Automotive industry’s second renaissance of innovation is about IT

The 1903 Rambler.

In the next couple of days, will be launching a “Drive” section that focuses on advancements of in-car technology and the connected vehicle. So why would a technology-focused news site launch a section about cars?

Following the technology sector in a way that assists those that use it means keeping an eye out for innovation. Innovation is about more than the new hardware and software products that big vendors push out the door to their customers. It’s about looking at the big picture – measuring the incremental steps towards a sea change that transforms the way we live and work.

After the internal combustion engine was invented in the late 19th century, and the benefits of personal transportation that was both fast and didn’t require livestock to power was apparent, it didn’t take long to spur a frenzy of competition to offer the best product on the market – or more aptly in this case, the best car on the road.

Louis Renault broke into the auto industry by modifying a French clunker into the world’s first hot rod in just 1898. In 1902, a North American Car known as the Rambler made the steering wheel popular and positioned drivers on the left-hand side of the car. And in 1903, Henry Ford and his companies were manufacturing thousands of cars a year.

Brian Jackson, Associate Editor,
Brian Jackson, Associate Editor,

Special Feature: In-car technology at the 2012 Auto Show

The innovation didn’t stop with the car itself. It quickly spilled over into the petroleum industry, with the industry scrambling to find efficient ways to produce gasoline. The U.S. congress reacted to the car’s popularity in 1916 by creating the means to fund road improvements. By the 1920s, a national highway system made the automobile the preferred method of travel for most Americans.

The car was an invention that put the pedal to the metal on innovation and didn’t let up on the throttle until it had transformed transportation in less than three decades. It contributed a major part of reducing the limitations of space and time on conducting business and other societal affairs.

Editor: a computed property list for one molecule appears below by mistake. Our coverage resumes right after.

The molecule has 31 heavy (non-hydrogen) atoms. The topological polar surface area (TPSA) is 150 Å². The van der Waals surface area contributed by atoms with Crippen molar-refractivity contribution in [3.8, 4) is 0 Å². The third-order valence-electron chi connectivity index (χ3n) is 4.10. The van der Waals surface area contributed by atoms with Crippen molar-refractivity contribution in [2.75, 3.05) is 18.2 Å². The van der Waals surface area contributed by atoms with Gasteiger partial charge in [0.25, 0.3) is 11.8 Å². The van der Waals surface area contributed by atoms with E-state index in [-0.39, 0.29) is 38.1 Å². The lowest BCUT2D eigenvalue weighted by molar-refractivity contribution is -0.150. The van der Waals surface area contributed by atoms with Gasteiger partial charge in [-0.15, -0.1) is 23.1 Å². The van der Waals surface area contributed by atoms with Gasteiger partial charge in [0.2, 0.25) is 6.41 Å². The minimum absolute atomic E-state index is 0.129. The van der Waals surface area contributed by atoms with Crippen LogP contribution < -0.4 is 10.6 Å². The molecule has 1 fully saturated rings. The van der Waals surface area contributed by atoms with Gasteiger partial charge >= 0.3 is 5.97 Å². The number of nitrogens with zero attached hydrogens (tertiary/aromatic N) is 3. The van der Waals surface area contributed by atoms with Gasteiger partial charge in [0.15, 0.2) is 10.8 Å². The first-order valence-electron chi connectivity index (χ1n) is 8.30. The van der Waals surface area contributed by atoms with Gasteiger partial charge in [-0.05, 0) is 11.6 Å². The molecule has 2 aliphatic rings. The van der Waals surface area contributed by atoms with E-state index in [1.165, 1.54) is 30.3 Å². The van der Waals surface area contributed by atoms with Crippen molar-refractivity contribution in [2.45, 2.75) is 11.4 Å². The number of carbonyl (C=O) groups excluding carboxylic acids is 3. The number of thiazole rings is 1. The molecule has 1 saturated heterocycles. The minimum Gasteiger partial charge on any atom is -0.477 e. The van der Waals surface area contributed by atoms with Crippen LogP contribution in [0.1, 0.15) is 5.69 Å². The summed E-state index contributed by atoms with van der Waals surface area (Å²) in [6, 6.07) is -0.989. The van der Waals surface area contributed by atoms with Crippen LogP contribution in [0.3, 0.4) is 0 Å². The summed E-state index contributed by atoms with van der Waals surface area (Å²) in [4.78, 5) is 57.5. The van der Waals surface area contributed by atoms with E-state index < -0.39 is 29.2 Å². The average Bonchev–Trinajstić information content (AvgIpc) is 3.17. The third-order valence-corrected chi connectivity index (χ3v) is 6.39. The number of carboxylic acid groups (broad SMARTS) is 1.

Now we’re seeing a similar rush to innovation among auto makers. But this time the technology doesn’t focus on propelling us to our destination. Instead, it helps keep us connected to the people and information that matters to us even while we are en route.

Ford introduced its in-car IT system in 2007 with the Ford Focus. It featured voice recognition, Bluetooth connectivity, and a unified control panel to manage entertainment in your car. In the few years since then, car makers have raced to compete with more convenient ‘infotainment’ systems that offer connectivity and comfort. Manufacturers now see these systems as a key differentiator that will see customers decide what car to buy – not a powerful engine or fuel efficiency, but personal technology.

The roads paved for cars to travel on are now dotted with cell phone towers carrying broadband data networks. They’re already being used to push information into our cars through our cell phones, and increasingly more common, directly to cars via embedded computers. Cars are now powered by lithium-ion batteries as well as petroleum, and car makers are offering tech tools to help manage that new power source.

The spin-off technologies resulting from this automotive innovation are already evident. Voice recognition technology is now commonly used on mobile devices, and operating systems used first in cars are now powering portable computers.

Driving a car just five to 10 years from now might be an entirely different experience than it is today. The time we spend in our cars will be less about travelling and more about extending our work day, enjoying entertainment, or talking to our social circle.

Automotive technology is still eliminating space and time – just in a different way.

Brian Jackson
Brian Jackson
Editorial director of IT World Canada. Covering technology as it applies to business users. Multiple COPA award winner and now judge. Paddles a canoe as much as possible.

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